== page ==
- Acute suicidality (checked at intake)
- Past or current psychotic episodes (checked at intake)
- Less than 8 years of schooling
- Visual or hand-motoric handicaps
- mec approval receivedyes
- multicenter trialno
- randomisedyes
- masking/blindingSingle
- controlActive
- groupParallel
- Type2 or more arms, randomized
- Studytypeintervention
- planned startdate 15-okt-2016
- planned closingdate31-jul-2018
- Target number of participants150
- InterventionsGamified real CBM training (Addiction Beater) Through a user-centred and iterative design process, the Addiction Beater gamification was developed based on a music rhythm game concept and a step-learning training process. The general rules of the gamification are that stimuli of alcoholic and non-alcoholic drinks slide from the right edge to the centre of the screen based on the music beat and participants respond according to the task instructions. The training modular idea concerned with designing three consecutive training modules according to a relatively implicit learning process. The three modules train three alternative stimulus-response associations towards alcohol cues, by also giving the user the feeling of progression along the training program.
- Module 1 (i.e., Go/No-Go training – Houben et al., 2012): Participants are instructed to press the space bar whenever a picture appears (“go” response) but withhold the response when an X cue is present on the picture (“no-go” response). Non-alcohol pictures appear in “go” format in 75% of the non-alcohol trials and in “no-go” format in the remaining 25%, whereas alcohol pictures appear in “no-go” format only. Goal of the task is to train alcohol-specific response inhibition by practicing an automatic “stopping” response towards alcohol stimuli (Houben et al., 2012; Verbruggen & Logan, 2008).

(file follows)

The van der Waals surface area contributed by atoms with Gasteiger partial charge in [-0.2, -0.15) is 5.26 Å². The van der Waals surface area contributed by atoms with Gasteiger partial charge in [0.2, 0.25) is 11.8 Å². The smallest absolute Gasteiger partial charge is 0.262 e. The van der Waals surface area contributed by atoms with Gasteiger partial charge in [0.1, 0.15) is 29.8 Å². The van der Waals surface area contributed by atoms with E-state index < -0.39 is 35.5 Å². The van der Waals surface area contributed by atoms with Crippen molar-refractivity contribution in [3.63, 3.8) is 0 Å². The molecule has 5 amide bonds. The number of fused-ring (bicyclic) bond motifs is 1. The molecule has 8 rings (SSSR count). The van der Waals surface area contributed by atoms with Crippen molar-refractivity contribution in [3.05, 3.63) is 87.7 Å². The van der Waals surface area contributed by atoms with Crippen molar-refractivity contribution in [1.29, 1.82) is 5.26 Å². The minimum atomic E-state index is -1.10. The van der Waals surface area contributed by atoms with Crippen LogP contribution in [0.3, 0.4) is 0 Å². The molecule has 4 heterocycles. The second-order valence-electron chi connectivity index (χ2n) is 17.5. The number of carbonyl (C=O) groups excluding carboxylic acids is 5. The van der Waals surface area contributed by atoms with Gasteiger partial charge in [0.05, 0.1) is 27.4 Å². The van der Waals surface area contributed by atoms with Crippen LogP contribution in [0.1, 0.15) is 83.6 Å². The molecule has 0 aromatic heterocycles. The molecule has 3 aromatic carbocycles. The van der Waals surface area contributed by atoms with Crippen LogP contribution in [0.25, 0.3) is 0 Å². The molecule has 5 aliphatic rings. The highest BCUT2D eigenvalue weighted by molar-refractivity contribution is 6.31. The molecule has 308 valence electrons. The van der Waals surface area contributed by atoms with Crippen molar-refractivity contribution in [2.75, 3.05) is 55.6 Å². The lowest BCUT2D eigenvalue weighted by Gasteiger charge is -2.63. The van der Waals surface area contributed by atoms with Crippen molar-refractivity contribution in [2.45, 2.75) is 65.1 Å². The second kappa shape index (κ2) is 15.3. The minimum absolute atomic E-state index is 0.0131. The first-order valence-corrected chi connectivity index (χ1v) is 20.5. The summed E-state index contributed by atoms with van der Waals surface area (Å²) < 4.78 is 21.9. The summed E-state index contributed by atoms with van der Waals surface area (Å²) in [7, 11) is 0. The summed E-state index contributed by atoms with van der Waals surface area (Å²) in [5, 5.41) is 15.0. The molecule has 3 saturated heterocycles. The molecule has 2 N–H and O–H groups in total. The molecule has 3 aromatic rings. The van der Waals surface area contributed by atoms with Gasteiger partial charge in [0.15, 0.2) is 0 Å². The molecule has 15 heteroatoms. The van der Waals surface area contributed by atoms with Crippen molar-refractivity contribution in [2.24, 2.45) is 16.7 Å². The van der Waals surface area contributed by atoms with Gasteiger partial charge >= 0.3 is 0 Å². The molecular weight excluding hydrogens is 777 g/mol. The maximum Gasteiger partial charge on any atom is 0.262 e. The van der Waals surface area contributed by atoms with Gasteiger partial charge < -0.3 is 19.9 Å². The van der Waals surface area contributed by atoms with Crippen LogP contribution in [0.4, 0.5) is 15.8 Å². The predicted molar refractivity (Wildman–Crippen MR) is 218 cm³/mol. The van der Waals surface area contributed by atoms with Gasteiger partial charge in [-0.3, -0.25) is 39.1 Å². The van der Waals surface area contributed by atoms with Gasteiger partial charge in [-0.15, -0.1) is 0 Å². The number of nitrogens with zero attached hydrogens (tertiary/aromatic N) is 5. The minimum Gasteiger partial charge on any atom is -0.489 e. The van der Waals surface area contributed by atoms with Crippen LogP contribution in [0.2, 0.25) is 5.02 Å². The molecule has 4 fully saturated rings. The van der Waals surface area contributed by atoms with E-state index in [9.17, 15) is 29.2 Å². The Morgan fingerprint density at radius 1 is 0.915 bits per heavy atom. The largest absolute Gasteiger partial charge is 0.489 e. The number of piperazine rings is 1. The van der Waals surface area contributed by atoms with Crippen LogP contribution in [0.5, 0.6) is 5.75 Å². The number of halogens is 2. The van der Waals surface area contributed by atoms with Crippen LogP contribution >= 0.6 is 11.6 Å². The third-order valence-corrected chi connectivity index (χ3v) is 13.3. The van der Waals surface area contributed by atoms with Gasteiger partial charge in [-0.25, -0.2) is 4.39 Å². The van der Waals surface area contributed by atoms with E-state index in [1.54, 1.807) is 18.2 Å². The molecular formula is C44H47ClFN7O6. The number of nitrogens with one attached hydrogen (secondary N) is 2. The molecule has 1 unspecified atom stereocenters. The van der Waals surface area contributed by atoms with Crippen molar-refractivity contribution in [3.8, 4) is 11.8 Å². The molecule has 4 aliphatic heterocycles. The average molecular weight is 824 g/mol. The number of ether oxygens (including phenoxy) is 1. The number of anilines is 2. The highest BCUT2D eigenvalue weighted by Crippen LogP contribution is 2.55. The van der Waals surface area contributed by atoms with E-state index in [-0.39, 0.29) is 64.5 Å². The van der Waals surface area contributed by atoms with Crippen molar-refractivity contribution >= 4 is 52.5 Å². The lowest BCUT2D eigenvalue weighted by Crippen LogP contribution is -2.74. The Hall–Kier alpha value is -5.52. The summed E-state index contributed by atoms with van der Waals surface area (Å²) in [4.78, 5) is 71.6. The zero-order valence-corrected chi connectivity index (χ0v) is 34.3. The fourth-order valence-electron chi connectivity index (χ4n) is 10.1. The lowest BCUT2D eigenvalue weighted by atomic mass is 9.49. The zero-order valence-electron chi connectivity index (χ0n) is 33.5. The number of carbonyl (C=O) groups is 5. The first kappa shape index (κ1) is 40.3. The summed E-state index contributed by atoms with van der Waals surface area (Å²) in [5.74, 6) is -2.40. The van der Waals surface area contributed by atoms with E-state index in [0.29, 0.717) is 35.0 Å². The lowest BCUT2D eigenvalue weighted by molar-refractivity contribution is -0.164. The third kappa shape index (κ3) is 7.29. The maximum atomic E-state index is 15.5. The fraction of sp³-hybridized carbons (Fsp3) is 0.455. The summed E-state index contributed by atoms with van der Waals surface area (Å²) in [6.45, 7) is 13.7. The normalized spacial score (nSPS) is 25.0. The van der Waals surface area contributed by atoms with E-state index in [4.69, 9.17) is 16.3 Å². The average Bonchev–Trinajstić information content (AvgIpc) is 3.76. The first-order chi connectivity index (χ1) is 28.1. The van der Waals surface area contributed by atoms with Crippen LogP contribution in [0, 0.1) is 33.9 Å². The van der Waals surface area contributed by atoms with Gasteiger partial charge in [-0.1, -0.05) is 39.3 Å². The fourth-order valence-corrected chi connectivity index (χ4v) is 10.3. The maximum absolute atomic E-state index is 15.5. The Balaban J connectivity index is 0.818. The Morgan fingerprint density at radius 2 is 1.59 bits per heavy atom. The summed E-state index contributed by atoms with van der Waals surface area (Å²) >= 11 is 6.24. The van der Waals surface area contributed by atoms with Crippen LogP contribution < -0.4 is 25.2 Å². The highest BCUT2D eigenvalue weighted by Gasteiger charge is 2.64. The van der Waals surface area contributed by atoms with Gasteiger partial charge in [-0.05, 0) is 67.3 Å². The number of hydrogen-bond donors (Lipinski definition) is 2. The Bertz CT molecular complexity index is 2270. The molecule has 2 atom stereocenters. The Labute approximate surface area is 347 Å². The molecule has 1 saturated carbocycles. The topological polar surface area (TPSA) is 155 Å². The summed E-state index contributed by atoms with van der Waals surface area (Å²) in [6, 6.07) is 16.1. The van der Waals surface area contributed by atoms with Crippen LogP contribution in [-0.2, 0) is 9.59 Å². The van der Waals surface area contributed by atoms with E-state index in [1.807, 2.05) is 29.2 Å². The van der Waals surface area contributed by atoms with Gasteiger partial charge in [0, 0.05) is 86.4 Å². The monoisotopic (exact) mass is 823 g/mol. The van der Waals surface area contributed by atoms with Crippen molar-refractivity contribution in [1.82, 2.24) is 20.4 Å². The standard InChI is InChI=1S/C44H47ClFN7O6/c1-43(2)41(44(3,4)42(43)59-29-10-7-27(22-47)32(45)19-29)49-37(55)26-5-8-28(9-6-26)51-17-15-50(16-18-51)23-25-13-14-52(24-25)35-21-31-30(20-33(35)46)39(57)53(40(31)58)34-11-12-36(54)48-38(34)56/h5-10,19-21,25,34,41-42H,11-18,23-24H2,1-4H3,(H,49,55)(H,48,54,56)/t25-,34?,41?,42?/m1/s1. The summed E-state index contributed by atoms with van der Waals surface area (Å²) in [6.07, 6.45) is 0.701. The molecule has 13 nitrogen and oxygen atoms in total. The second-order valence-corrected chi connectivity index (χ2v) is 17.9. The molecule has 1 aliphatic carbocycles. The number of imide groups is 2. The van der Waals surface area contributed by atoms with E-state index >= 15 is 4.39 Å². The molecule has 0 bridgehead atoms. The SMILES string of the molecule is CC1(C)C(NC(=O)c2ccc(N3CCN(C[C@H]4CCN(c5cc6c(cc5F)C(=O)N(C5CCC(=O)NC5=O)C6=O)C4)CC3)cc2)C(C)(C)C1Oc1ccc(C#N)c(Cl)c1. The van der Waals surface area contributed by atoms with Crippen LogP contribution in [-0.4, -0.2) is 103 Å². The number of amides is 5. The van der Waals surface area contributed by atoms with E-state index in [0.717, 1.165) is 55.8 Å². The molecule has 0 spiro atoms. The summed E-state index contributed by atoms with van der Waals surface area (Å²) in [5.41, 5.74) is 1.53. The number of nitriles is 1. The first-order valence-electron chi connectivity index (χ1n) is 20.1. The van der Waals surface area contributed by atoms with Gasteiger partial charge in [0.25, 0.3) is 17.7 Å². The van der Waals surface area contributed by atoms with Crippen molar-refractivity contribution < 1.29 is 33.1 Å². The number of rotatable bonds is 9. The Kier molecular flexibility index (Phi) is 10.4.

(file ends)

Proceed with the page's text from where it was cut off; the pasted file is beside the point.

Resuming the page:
- Module 2 (Irrelevant-feature approach bias training – Wiers et al., 2011): An arrow pointing upwards or downwards will randomly appear on top of alcoholic and non-alcoholic pictures. Participants are instructed to respond to the direction of the arrow with the up/down arrow keys on the keyboard. Push and pull responses are disambiguated by a zooming effect to give the visual feeling of avoidance and approach (up/push/alcohol => pictures zoom out; down/pull/non-alcohol => pictures zoom in). Alcohol pictures are always paired with an avoidance response, while non-alcoholic pictures with an approach response. Goal of the task is to learn and automatise an “implicit” avoidance response towards alcohol stimuli.